Discover History, Art, Writings - Primary Sources from Biblical Times to the 21st Century Discover History, Art, Writings - Primary Sources from Biblical Times to the 21st Century
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Gouache from Leben? Oder Theater?: Ein Singspiel (Life or Theater? An Operetta), no. 4351 (1941–1943) by Charlotte Salomon
Artist Charlotte Salomon was born to a cultured, upper-middle-class family in Berlin. Despite antisemitic policies that restricted access to art academies and guilds, in 1935 Salomon attended art school in Berlin. The situation in Germany worsened, and in 1939 Salomon’s parents sent her to France, where she lived with her grandparents. During this time, Salomon created an extensive series of paintings and writings, titled Life or Theater? An Operetta, which chronicled the difficult history of her family. Salomon married Alexander Nagler in 1943, and later that year, she and her husband were deported to Auschwitz where both were murdered. Prior to her deportation, Salomon had given her paintings to a French doctor to safeguard throughout the war; her parents later reclaimed them. The paintings are now held at the Jewish Historical Museum in Amsterdam.
Image courtesy of Collection Jewish Historical Museum, Amsterdam.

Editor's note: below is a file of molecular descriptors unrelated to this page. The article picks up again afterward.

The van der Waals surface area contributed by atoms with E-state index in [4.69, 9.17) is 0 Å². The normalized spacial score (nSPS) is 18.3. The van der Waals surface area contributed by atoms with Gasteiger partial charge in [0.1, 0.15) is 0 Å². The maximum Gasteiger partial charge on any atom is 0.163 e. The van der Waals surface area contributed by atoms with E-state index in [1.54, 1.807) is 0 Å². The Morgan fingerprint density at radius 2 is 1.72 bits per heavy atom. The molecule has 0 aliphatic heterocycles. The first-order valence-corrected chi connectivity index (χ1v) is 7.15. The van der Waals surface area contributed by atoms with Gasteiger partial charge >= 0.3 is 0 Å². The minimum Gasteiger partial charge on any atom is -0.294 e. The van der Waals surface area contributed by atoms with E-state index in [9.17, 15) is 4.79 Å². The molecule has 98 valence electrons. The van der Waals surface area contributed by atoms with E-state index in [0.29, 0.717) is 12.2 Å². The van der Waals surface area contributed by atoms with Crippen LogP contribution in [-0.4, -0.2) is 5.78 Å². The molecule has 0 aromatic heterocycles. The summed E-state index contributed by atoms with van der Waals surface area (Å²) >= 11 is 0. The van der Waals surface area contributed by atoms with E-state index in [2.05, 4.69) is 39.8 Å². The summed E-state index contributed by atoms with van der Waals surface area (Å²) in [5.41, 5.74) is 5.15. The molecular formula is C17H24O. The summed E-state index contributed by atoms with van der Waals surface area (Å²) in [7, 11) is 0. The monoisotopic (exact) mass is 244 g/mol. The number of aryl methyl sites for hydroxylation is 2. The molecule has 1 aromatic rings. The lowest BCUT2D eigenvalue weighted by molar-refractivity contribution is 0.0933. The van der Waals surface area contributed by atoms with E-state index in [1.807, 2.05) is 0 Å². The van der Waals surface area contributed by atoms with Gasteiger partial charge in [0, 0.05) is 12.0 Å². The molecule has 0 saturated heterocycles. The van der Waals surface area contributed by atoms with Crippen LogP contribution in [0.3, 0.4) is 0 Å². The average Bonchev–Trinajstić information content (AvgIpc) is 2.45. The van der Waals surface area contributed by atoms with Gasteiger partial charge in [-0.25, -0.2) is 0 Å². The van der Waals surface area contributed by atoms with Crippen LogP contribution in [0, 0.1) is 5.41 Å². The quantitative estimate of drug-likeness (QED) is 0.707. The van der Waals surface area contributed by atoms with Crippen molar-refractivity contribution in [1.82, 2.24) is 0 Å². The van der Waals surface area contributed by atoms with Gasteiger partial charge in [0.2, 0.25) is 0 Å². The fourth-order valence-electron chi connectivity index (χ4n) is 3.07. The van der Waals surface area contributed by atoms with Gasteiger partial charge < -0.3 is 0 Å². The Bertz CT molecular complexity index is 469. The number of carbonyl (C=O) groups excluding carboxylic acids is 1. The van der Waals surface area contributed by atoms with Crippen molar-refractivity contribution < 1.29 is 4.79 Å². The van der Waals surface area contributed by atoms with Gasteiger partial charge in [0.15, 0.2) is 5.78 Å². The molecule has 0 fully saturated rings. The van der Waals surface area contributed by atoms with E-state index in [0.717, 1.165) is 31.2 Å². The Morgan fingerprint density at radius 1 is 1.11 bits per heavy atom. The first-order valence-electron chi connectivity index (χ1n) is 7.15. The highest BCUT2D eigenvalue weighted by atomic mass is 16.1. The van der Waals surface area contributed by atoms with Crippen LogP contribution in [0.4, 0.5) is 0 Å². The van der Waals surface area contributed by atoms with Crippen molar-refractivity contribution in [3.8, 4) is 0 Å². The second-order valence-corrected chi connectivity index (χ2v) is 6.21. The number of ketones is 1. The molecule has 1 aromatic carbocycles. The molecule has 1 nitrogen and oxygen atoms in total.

© Charlotte Salomon Foundation.

Welcome to The Posen Library

The Posen Library of Jewish Culture and Civilization is a vibrant, growing collection curated by leading Jewish Studies scholars which offers unprecedented direct access to excerpts from thousands of primary sources reflecting Jewish creativity, diversity, and culture world-wide, spanning biblical times to the 21st century when complete.

Online now: selections from ca. 2000–332 BCE (Vol 1); 1750–1880 (Vol 6); 1918–1939 (Vol 8); 1939–1973 (Vol 9); and 1973–2005 (Vol 10).

Many of these original sources are works translated into English for the first time.

The sacred and secular are side by side here, for readers, researchers, educators, scholars, students, anyone interested in discovering Jewish history, biography, fiction, religious and political writing, art, cultural artifacts . . .

THE POSEN LIBRARY IS AVAILABLE IN TWO FORMATS:

In print: Ten beautifully illustrated volumes being published by Yale University Press
Online: The Posen Digital Library (PDL), an interactive database, available for free upon registration.

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The Posen Library Editor in Chief Deborah Dash Moore chose the music in this video, “I’m Done Dressing Up for You,” written and performed by Alicia Jo Rabins. The piece is about Vashti, the queen of Persia who refuses to appear at the king’s banquet in the Purim story. She is banished, making room for Esther to become queen.